Steinhoff came under the spotlight at a parliamentary hearing in which four committees explored the issue. Picture: BLOOMBERG/DWAYNE SENIOR
Steinhoff came under the spotlight at a parliamentary hearing in which four committees explored the issue. Picture: BLOOMBERG/DWAYNE SENIOR

It’s safe to say South Africans did not get their money’s worth from the scores of MPs who blustered their way through the Steinhoff parliamentary hearing this week. What an embarrassment the event proved to be.

With the outstanding exception of the DA’s Alf Lees and the EFF’s Floyd Shivambu, it was shockingly apparent that the MPs, many of them new to parliament, had made little or no preparations for the four-hour session.

By and large, they repeated the same questions their predecessors asked in January 2018 when parliament held its first Steinhoff hearing. It was just weeks after the accounting scandal ruptured the share price and threatened to do the same to the public’s confidence in financial markets.

The presentations by the National Prosecuting Authority and the Hawks, the so-called elite police unit, were particularly chilling

Parliament’s novel, although not unprecedented, decision to insert itself into the feeding frenzy around the Steinhoff implosion was greeted with scepticism in some quarters. The fear was it would be used as a whipping boy for white monopoly capital with the Steinhoff “villains” behind the accounting irregularities set to be presented as archetypal corporate executives.

As it happened, the early sessions proved to be a useful reminder that although the wheels of justice turn slowly, they do turn. Also useful was that regulators were called to account for their oversight role. But as the weeks turned to months and the months to years, hopes of any decisive action in the foreseeable future began to fade.

The presentations by the National Prosecuting Authority and the Hawks, the so-called elite police unit, were particularly chilling. It’s difficult not to imagine the alleged Steinhoff ringleader, former CEO Markus Jooste, celebrating the prospects of a life of freedom after each of their presentations.

The Hawks went as far as to suggest the only thing stopping them from making progress with their investigation was Steinhoff’s refusal to provide them with a copy of PWC’s 3,000-page forensic report. They had been given “access” to the report, which meant they could study it at PWC’s offices and use it to build their own case. Rather bizarrely, the Hawks seem to believe they should be allowed to get hold of the “privileged report” and make it their case.

The Hawks’ comments sparked a frenzy of charges of “obstruction” from the MPs who seemed unconcerned by the prospect of the report’s effectiveness in holding Jooste to account being undermined once handed over.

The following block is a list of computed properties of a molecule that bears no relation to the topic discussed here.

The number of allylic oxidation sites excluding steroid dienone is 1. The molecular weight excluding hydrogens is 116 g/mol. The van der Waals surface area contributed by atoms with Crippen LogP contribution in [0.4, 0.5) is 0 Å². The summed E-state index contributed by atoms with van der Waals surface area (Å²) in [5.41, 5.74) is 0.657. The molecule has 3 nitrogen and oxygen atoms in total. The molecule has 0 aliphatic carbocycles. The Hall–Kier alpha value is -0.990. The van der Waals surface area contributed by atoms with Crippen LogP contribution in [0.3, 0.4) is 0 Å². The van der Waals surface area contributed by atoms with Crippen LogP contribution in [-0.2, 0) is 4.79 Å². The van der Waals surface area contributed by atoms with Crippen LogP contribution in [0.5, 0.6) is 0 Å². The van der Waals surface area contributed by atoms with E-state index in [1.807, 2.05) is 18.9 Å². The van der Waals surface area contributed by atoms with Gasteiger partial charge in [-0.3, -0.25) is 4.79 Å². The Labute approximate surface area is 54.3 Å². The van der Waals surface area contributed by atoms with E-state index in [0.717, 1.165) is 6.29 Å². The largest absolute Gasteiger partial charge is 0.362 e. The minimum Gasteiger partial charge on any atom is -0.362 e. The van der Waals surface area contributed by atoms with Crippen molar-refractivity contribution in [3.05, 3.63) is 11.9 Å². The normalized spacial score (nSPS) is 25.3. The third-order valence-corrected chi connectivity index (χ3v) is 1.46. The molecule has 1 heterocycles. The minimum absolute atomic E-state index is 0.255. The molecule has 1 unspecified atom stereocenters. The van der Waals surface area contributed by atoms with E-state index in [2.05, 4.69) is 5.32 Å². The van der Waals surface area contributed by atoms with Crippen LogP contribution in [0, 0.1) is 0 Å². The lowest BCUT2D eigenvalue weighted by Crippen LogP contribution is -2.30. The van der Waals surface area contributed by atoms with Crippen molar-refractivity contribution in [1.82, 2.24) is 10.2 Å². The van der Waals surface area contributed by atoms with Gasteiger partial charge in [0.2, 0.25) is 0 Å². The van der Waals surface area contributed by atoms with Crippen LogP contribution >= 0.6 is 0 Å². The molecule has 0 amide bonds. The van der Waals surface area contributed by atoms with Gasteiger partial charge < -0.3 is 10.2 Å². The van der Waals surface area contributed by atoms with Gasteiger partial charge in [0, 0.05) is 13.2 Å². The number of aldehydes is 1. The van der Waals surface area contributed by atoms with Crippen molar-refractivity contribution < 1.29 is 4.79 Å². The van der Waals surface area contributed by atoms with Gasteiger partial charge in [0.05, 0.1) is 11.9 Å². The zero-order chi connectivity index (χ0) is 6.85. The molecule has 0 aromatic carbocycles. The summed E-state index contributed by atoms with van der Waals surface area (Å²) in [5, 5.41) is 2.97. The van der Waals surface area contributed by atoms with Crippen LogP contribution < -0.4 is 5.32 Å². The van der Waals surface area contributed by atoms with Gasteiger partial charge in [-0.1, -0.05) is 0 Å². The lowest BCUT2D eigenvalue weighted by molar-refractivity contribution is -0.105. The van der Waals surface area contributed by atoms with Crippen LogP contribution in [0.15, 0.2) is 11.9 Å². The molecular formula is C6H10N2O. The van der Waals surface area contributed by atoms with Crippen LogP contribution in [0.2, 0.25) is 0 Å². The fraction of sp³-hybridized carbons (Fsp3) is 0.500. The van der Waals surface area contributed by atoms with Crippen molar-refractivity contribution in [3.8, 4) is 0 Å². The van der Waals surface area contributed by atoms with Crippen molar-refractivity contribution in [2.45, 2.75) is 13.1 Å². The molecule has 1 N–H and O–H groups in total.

The MPs also seemed unpersuaded by the more level-headed NPA, which has also had “access” to the report, pointing out in support of Steinhoff chair Heather Sonn and CEO Louis du Preez that the PWC report is an accounting report and could only assist in bringing charges.

It may be that the few days’ notice they were given was not sufficient for the MPs to make anything but the most basic of preparations for the meeting. If so, the four committee chairs must reconsider their programming strategy. But given their questioning indicated that not even the most basic preparation had been done, it is likely a longer notice period might have made little difference.

It was bluster, faux indignation and grandstanding at an egregious level. The MPs, who get paid a tidy sum of money in addition to enviable perks, tossed out ill-considered remarks that seemed directed at securing media headlines more than justice. They baited Sonn and Du Preez with wholly inappropriate charges of arrogance and lack of concern for the workers and pensioners. Evidently none was aware that not only are Sonn and Du Preez not implicated in the collapse but both have spent the past 21 months doing more than anyone to secure the interests of workers and pensioners.

Sonn and Du Preez explained, calmly and with more patience than seemed humanly possible three hours into the grilling, that they had co-operated painstakingly with every regulator involved. They explained they faced two options, to save Steinhoff or liquidate it. They were intent on saving it; this would be a better option for all concerned, in particular workers and pensioners.

If parliament is to play the useful role it could in these sorts of matters, MPs must up their game.